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January 23, 2018

Interview With Dr. Zhongwei Chen On The Future Of Clean Energy

Dr. Zhongwei Chen is a Professor at the University of Waterloo in Ontario, Canada. Dr. Chen’s academic titles include Director of the Applied Nanomaterials & Clean Energy Laboratory, Director of Collaborative Graduate Program in Nanotechnology, Canada Research Chair in Advanced Materials for Clean Energy, and Fellow of the Canadian Academy of Engineering. In these roles, Dr. Zhongwei develops and directs research projects, writes and publishes papers, and oversees teams of fellow researchers.

Dr. Chen received his Ph.D. in Chemical and Environmental Engineering from the University of California at Riverside in 2008. He then became a professor within the graduate program in Nanotechnology for the University of Waterloo. His work with this program allowed him to pursue his interest in nanotechnology, battery design, and clean fuels. He continued advancing within the University until in 2014 he was named Canada Research Chair in Advanced Material for Clean Energy. In this facet, he and his teams worked on developing portable, optimally designed rechargeable zinc-air batteries.

Throughout his career, Dr. Chen has shared the findings of his research through many avenues. He has published one book, contributed six chapters to collaborative works, and written over 200 peer-reviewed journal articles. His articles have been published in journals such as Nature Communications, Nature Nanotechnology, Nano Letters, Advanced Materials, Advanced Energy Materials, JACS, Angewandte Chemie, ACS Nano, and Energy and Environmental Science.

Dr. Chen has been recognized for his contributions to the study of nanotechnologies and clean fuels through several significant awards. In 2017 he was awarded a position as a Fellow of the Canadian Academy of Engineering, and in 2016 he won the E.W.R Steacie Memorial Fellowship. He is also a recipient of the NSERC Discovery Supplement Award and the Distinguished Performance and Research Excellence Award.

What is it that drives you to conduct research?

I am driven by the idea that there are better methods of sourcing energy than what we are currently using, predominantly, in our modern world. What we have now are many methods that are inefficient and wreak havoc on the earth. I am excited by the prospect of figuring out the best clean and sustainable energy technologies.

What are you most passionate about within your field?

Currently, I am most excited and interested in developing advanced energy materials for metal-air batteries. Before that, I was fascinated by lithium-ion batteries. I saw the applications for lithium-ion technology expand over the past few years, and that was quite exciting. Now, I feel that same passion for metal-air batteries. They can store electricity in an entirely new way, which will give them unique applications. We are just now starting to see the implications of this, and it is truly exhilarating.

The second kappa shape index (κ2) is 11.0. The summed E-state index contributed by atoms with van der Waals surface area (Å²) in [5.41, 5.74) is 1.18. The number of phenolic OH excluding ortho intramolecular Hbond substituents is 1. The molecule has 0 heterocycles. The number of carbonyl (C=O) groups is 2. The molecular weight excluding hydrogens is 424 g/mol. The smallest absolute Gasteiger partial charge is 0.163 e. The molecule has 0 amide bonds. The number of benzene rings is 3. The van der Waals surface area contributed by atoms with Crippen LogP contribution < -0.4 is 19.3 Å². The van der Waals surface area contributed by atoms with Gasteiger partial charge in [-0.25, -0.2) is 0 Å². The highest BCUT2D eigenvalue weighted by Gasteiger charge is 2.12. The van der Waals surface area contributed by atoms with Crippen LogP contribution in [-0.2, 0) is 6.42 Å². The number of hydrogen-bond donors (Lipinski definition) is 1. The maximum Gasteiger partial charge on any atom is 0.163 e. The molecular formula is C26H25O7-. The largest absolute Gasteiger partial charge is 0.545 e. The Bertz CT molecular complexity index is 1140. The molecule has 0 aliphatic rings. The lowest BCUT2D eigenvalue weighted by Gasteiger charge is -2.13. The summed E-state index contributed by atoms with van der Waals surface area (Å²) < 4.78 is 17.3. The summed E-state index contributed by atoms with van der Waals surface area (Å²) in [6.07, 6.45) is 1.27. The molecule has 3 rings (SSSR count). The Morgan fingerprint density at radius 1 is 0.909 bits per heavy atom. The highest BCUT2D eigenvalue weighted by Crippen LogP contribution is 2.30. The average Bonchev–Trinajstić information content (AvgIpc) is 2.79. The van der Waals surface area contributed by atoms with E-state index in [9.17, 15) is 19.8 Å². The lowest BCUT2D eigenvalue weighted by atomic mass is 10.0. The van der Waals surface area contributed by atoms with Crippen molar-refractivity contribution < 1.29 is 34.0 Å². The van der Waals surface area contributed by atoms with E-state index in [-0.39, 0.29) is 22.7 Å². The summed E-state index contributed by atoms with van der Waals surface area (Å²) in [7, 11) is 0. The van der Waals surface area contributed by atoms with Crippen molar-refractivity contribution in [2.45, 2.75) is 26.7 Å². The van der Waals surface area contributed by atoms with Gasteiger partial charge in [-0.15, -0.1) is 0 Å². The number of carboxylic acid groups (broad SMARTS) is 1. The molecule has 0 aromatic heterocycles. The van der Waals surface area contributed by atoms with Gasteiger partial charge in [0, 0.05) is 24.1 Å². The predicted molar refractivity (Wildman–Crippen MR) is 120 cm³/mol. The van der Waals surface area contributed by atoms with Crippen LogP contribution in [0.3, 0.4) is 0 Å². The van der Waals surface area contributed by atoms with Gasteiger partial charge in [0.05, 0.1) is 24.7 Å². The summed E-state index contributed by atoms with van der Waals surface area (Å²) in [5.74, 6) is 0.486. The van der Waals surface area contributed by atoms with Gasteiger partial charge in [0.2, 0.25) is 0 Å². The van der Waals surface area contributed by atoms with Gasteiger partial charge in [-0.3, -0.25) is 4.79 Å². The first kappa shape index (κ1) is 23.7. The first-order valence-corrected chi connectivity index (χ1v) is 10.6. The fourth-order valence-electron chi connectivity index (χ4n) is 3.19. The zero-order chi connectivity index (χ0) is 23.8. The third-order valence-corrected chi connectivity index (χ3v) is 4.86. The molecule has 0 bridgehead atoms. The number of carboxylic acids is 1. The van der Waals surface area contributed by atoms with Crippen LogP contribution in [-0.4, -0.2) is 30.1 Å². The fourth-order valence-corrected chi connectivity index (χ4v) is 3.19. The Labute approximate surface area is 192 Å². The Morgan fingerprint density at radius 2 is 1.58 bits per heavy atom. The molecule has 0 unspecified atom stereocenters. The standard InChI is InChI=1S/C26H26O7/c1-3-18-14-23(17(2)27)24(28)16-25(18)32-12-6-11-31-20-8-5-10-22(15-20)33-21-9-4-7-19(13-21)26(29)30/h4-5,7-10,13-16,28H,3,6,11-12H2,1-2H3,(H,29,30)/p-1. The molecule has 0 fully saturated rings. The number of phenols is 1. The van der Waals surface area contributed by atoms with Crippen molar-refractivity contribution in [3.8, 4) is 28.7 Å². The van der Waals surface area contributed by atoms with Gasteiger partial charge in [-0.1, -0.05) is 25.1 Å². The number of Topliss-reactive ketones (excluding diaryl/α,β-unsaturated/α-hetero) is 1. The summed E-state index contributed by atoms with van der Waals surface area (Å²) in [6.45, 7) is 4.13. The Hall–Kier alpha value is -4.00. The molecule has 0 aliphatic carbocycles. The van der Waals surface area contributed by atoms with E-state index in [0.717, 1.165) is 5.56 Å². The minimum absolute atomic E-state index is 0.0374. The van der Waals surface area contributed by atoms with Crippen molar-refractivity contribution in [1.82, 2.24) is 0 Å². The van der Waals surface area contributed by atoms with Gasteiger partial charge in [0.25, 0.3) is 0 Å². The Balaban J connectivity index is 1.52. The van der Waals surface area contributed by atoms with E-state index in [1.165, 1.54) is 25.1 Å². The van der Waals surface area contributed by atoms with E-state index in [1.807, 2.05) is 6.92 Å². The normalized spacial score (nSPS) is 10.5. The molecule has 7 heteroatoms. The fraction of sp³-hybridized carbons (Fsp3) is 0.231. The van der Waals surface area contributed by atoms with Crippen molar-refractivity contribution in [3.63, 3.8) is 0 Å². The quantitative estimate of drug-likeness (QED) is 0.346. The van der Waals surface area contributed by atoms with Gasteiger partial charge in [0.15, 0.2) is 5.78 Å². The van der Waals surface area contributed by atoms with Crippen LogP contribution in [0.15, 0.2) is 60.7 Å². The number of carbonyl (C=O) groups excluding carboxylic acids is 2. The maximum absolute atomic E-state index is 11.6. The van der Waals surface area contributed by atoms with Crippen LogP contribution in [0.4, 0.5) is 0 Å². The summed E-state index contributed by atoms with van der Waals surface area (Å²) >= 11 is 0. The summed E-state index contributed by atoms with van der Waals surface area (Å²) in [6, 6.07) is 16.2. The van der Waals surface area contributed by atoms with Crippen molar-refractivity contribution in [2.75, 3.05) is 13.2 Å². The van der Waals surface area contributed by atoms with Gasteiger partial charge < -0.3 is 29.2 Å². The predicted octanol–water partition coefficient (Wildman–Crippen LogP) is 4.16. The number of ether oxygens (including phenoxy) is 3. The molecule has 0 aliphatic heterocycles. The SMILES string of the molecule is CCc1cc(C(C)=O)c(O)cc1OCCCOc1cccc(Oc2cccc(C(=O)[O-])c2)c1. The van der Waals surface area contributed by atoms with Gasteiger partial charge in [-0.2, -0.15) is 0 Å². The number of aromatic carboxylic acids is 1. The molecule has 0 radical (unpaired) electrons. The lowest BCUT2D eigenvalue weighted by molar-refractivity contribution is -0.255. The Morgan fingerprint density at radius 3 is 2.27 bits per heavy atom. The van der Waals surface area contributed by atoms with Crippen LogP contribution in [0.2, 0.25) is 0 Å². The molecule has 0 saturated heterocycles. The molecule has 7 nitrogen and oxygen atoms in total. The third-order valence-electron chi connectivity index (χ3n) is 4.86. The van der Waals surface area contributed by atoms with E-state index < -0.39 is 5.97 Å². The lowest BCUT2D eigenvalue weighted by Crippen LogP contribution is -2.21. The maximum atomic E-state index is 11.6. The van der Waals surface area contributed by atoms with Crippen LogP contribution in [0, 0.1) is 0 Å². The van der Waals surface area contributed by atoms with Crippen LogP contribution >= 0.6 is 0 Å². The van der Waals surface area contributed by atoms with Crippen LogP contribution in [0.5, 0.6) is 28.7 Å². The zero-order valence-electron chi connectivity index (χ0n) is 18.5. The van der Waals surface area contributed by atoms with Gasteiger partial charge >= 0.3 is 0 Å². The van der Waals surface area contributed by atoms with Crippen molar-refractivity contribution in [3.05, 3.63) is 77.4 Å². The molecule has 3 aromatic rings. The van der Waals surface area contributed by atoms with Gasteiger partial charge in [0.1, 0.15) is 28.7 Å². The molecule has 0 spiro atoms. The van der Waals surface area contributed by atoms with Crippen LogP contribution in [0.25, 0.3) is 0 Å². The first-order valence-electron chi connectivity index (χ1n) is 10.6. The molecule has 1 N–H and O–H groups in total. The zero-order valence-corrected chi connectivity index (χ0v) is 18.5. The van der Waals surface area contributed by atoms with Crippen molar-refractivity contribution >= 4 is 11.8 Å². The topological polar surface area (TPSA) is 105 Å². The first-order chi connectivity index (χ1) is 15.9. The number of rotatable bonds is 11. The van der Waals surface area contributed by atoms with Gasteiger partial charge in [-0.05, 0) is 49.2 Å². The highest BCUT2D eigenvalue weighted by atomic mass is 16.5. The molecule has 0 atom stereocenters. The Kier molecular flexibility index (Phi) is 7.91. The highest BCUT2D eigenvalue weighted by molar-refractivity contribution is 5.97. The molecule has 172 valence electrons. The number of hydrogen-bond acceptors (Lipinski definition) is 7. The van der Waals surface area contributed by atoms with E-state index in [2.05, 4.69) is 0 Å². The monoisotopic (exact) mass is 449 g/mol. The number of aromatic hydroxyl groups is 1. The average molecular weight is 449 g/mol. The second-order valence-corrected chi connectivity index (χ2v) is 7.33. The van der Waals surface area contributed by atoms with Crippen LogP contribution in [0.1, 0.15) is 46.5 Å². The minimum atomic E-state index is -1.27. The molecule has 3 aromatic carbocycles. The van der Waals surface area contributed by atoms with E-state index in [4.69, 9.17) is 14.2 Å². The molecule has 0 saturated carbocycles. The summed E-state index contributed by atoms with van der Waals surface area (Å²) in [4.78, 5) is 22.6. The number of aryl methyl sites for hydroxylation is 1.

How do you see your research progressing over the next five years?

I feel that my research will be focused on sustainable energy. My career thus far has put me in an ideal position when it comes to contributing to the development of new tech that will really open the doors for battery design. I consider this research vital because it has impactful, real-world applications.

What is one accomplishment that has had a significant impact on your life?

Recently I was named Associate Editor of Applied Materials and Interfaces for the American Chemical Society. This position introduced me to many colleagues across the globe who are interested in solving the same problems that I am. In the field of science, it is so important to connect with others and share ideas, so I am very grateful for the position and feel that it has changed my life for the better.

What frustrates you within your career, and how do you overcome this frustration?

Sometimes I am frustrated by the difficulty of conveying scientific ideas to business-minded individuals without a science background. I find that there is a genuine gap between science and business, regarding the language that we use. The work that I do has so many applications within the business world that it is imperative that I can communicate with businessmen and women, no matter what their academic background might be.

I continually work on this, and one thing that I have done in the past to overcome this frustration is to only talk about the technologies that I work with regarding end results. I find that sometimes people don’t need to know precisely how a product works, they just need to know what it can do.

What is your biggest strength?

I am very curious. My curiosity about the world allows me to attempt to solve problems that might seem overwhelming to others. I like to take on tough challenges because I am truly curious about what might be possible.

1 Comment

  1. Why is a news agency from Europe making we Canadians aware of this exciting research!

    Canada news agencies, where are you?

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